The weather just took a turn for the worse and the storm is moving in fast. If you’re a startup founder, what do you do?
1. Take a hard look at your finances. Immediately freeze all planned future increase in spending. Stop. Spending. Right. Now. You and your CFO should immediately assume that you will need to live with whatever you have in the bank for the next 12 months (at a minimum, ideally longer) — assuming conservative revenue assumptions. If you don’t have the runway with your current burn (excluding all the new spending you just cut), then you now need to take immediate action. The primary goal is a flight to safer ground. Screw this up and your startup will not survive.
2. Take a hard look at your priorities. What can you stop doing that you are doing right now? If it’s not core to the mission and not going to drive immediate short-term revenue (less than 6 months), stop doing it right now. Make sure everyone now clearly understands that revenue is going to be the priority over everything else. Growth at all costs doesn’t work right now, it’s now about survival.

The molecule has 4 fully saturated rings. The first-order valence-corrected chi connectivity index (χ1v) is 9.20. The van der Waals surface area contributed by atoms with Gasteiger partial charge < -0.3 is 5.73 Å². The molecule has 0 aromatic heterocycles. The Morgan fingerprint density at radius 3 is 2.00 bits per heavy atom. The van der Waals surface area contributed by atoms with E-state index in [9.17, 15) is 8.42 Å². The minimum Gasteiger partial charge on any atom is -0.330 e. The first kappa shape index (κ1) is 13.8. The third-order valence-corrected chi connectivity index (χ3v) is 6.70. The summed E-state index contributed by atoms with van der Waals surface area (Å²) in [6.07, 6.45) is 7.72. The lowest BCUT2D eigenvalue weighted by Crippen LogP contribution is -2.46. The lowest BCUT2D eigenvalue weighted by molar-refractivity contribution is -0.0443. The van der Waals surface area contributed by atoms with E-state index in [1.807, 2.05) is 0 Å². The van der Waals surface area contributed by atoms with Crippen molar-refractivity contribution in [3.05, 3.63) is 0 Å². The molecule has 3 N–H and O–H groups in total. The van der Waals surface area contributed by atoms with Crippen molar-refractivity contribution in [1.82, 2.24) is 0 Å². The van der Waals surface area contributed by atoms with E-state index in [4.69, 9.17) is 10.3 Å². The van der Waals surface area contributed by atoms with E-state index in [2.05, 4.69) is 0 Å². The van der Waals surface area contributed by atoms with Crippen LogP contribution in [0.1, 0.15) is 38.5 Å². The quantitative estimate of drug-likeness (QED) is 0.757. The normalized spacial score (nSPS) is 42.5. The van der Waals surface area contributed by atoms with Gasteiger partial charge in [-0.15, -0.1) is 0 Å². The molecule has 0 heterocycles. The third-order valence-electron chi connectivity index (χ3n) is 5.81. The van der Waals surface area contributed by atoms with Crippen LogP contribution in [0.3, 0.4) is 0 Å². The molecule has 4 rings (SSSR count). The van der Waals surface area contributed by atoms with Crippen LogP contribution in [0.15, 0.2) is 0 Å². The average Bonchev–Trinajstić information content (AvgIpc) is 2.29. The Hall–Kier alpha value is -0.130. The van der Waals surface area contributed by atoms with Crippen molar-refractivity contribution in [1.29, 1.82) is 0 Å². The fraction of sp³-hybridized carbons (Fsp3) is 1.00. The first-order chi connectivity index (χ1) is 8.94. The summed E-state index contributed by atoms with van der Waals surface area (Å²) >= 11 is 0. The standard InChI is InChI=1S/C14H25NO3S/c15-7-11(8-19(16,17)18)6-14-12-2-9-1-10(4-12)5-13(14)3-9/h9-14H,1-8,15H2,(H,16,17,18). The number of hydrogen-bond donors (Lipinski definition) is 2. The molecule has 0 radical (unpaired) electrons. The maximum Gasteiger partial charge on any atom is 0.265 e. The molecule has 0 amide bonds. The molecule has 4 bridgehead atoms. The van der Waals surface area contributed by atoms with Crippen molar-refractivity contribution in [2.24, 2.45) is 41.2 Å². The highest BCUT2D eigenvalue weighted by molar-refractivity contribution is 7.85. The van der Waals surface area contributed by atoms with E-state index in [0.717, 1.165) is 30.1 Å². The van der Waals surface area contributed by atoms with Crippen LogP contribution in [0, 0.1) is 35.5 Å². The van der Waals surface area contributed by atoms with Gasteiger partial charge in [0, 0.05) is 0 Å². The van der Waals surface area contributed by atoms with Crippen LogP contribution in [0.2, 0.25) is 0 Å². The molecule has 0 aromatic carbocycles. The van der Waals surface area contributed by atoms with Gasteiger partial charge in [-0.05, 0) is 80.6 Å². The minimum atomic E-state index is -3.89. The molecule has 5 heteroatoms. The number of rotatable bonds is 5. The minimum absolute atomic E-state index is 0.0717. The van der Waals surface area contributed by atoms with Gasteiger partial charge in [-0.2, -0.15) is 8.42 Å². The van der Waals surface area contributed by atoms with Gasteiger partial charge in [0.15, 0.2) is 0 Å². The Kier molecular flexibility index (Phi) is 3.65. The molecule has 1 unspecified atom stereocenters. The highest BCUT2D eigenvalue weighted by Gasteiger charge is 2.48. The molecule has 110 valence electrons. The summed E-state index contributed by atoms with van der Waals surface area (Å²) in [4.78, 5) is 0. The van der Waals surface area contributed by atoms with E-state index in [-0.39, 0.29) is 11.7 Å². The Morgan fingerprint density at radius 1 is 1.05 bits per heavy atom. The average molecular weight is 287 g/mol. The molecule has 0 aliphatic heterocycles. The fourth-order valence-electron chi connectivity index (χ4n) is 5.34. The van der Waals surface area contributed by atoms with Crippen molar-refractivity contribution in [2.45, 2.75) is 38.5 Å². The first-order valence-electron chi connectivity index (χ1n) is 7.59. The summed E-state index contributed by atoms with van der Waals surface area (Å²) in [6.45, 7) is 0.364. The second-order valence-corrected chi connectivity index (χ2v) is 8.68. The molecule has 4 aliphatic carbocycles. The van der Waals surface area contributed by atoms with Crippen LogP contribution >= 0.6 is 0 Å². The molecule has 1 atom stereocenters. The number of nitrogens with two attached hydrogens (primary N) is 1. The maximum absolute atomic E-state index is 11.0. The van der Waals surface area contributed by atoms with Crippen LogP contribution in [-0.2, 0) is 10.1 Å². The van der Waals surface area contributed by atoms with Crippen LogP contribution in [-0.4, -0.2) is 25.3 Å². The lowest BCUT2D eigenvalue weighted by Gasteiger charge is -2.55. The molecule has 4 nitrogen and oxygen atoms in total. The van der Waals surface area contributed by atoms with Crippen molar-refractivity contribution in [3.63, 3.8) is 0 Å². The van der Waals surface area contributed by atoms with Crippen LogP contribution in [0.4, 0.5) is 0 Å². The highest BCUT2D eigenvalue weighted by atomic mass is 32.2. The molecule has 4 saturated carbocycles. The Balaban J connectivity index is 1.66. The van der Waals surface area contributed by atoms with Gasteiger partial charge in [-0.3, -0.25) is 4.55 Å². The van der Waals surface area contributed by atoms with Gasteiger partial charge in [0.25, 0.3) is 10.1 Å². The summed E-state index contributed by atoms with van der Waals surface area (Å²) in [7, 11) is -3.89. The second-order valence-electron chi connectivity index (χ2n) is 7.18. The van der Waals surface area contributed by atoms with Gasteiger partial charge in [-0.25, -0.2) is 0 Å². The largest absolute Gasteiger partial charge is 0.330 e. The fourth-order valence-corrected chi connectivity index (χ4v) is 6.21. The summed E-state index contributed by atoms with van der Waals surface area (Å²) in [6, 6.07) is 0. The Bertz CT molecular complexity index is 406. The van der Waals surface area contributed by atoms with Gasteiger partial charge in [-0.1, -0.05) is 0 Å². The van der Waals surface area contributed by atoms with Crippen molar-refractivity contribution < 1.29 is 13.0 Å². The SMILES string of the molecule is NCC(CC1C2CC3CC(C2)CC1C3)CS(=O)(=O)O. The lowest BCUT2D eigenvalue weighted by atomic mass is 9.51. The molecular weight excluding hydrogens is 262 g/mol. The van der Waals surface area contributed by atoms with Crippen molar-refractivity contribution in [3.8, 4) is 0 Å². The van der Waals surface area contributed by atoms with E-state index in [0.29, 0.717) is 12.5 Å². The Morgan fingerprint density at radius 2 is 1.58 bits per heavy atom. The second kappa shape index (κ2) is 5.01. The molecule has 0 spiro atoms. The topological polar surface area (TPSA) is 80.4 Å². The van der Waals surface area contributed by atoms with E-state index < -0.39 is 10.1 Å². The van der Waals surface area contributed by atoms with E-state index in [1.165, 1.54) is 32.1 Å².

3. Take a hard look at your people. Based on the past 2–3 years, you’ve likely got extra resources doing things that have now been deemed not a priority in the interim. Make a priority list. Rank each team member by the following: (1) must have or we cannot run the business, (2) really need to have them or things start to get difficult, (3) nice to have but in a worse case could live without, and (4) extra. What you do the list will greatly depend on your situation — mainly your burn rate, cash in the bank and your financing plan. With this list, you’re going to be able to have a rational and financial way to evaluate your situation with the least amount of emotion doing it.
(1) Cf. Rafat Ali’s advice in Get to profitability — here’s how and “We simply can’t cut costs without hurting our growth”.
(2) If, after looking at your finances, you think you won’t survive, read: (i) There is always a move, (ii) One way for startups to gain time.